Breeders take a walk on the wild side to create a bloodline that’s both cuddly and dangerous
By Joe Garner, Rocky Mountain News
The eyes track you.
Wary, primitive eyes.
Luminescent golden eyes.
The eyes of a wolf in the guise of a dog. The animal’s bloodline seems to flow simultaneously cuddly and fierce.
How do you react to this exotic animal nuzzling you?
Is it a dog or a wolf, and how can you know?
“Your beagle at home is essentially a wolf, genetically,” said Ed Bangs, the Montana-based wolf recovery coordinator for the U.S. Fish and Wildlife Service.
“All dogs came from wolves.”
Wolves were reintroduced at Yellowstone National Park in 1995.
Almost a decade later, in 2004, a wolf wearing a radio collar identifying it as a member of that pack was found dead on Interstate 70 near Idaho Springs.
Last month, another animal identified as a migrating wolf was videotaped in northern Colorado, almost 500 miles from the park.
Such sightings inflame passions about the animals across the West.
Stockmen and woolgrowers oppose the return of wolves to the mountains where they were nearly exterminated after the first settlers arrived in the 19th century.
But, some admirers of the animals, who want their own badge of the outdoors, trade in wolves and wolf-dog mixes, serving the market for pups advertised to grow up on the wild side.
“There’s the macho man who thinks he’s hot stuff driving to town in his Hummer with a wolf dog on the front seat,” Frank Wendland said.
He and his wife, Pat Wendland, operate a Larimer County sanctuary for wolves and wolf-dogs that is called WOLF, an acronym for Wolves Offered Life and Friendship.
And, Pat Wendland said, “It’s not just macho males. It’s macha females who want to be seen with these animals.”
The Wendlands, and others who work with wolves, estimate that there are about 30,000 wolf-dogs in Colorado – perhaps 10 percent of maybe 300,000 captive wolves and wolf-dogs in private hands nationwide.
The trade in such animals is legal in Colorado, although some counties and cities prohibit ownership of wolves or crossbreeds, the Wendlands said.
In the wild, interbreeding is unlikely.
“A domesticated dog is more likely to be lunch for a wolf than a mating partner,” said Joe Lewandowski, a spokesman for the Colorado Division of Wildlife.
“In captivity, they can be bred, but in the wild, we never have had a wild wolf breed with a domesticated dog.”
Mixed-breed pups born in captivity, usually in a litter as small as two or as large as seven, are priced from $500 to $2,500, the Wendlands said.
Typically, the more wolf in the pup, the higher the price, they said. However, in the alternative, if the seller sizes up the buyer as someone who wants a more-domesticated pet, the less wolf in the pup, the higher the price, they said.
“What most people are looking for is a dog in wolf’s clothing,” Pat Wendland said. “They want an animal that looks like a wolf but acts like a dog.”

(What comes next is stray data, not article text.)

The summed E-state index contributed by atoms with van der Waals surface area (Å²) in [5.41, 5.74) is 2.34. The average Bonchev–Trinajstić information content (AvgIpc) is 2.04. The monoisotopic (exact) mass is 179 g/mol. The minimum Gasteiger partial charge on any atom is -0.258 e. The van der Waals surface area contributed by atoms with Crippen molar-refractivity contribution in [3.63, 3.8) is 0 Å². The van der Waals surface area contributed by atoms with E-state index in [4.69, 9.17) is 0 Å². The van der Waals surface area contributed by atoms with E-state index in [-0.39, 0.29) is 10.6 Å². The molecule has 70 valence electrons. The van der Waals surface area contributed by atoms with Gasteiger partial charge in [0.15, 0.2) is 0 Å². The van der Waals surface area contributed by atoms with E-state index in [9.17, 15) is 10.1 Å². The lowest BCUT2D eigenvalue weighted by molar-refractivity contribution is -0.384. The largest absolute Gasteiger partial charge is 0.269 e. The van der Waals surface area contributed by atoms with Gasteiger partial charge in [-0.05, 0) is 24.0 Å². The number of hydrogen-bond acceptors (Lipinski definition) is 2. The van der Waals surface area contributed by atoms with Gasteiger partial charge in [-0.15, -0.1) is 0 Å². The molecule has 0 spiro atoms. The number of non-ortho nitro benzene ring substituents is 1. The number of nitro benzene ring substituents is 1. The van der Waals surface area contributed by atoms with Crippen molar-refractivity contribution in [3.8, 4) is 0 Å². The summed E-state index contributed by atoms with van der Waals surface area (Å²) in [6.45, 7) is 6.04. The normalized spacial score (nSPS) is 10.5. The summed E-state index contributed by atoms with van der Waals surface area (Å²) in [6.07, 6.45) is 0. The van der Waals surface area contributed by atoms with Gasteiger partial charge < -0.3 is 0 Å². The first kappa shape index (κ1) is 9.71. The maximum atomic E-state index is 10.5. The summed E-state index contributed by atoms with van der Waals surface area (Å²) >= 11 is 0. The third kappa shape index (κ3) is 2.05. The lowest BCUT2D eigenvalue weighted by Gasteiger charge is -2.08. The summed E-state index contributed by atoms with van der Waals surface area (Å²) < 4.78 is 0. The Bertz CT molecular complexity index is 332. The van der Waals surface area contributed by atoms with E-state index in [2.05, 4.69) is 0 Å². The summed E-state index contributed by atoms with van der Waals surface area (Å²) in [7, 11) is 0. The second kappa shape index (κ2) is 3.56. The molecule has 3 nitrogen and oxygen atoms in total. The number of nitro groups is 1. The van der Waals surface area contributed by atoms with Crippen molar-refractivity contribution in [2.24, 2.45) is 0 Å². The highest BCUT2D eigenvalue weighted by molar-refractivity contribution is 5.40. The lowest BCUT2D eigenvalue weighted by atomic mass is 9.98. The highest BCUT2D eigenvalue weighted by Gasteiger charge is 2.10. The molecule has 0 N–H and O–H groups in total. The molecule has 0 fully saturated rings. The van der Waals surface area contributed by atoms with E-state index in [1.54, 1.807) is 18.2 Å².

In addition to the macho male and macha female who draw attention when they parade a wolf or a crossbreed in public, Frank Wendland said, the animals also appeal “to tree-huggers who want to bring a little bit of nature into their high-rise apartments.”
“We, as human beings, whether we like it or not, still have wild parts in our psyche that we have become disconnected from,” he said. “We’re looking to reconnect with that wild side of ourselves.”
The link between humans and wolves is primordial. In Roman mythology, Romulus and his twin brother, Remus, left to die in the Tiber River, were suckled by a she-wolf.
In fairy tales, the better to scare and instruct children, wolves star in the Three Little Pigs and Little Red Riding Hood.
“Today, in urban society, people still want a direct connection to the wild,” said Rob Edward of Sinapu, a Boulder-based advocacy group for wolves and other carnivores. “Wolves are beautiful. They are cool. They are good providers for their families,” Edward said.
“They can teach human beings a lot.”
The Wendlands share their mountain home with a pack of four wolf-dog mixes, a fifth animal thought to be pure wolf and sixth animal thought to be pure dog.
“They don’t live with us,” Frank Wendland said.
“We live with them. We live within their guidelines. We live in their society versus their being pets.”
The house rule is: Show affection to the animals and pet them, but do not play with the animals because play quickly can turn to competition in which nature rules.
“Domesticated dogs have been bred to be perpetually puppies,” Pat Wendland said. “They never reach the final stages of maturity.”
Even the cutest wolf-dog pies can grow into snarling adults, with bad dispositions, as they reach sexual maturity after two years of age – especially if the animals have been suburbanized so they cannot range up to 40 miles a day, as wolves do in nature.Left home alone, the puppies cannot follow their instinct to travel with a pack so they vent their frustrations on a sofa.
“People try to get rid of wolf-dog hybrids because they make bad pets,” Bangs said.
But, he said, “To release these animals into the wild is the cruelest thing you could do” because they have not grown to maturity learning to fend for themselves.
Among wolf advocates, the solution is simply not to put your hand in the murky genetic pool of interbred animals: If you want a dog, get a dog.
“We hope to see the day when having a captive wolf or wolf-hybrid is as socially unacceptable as smoking,” Edward said.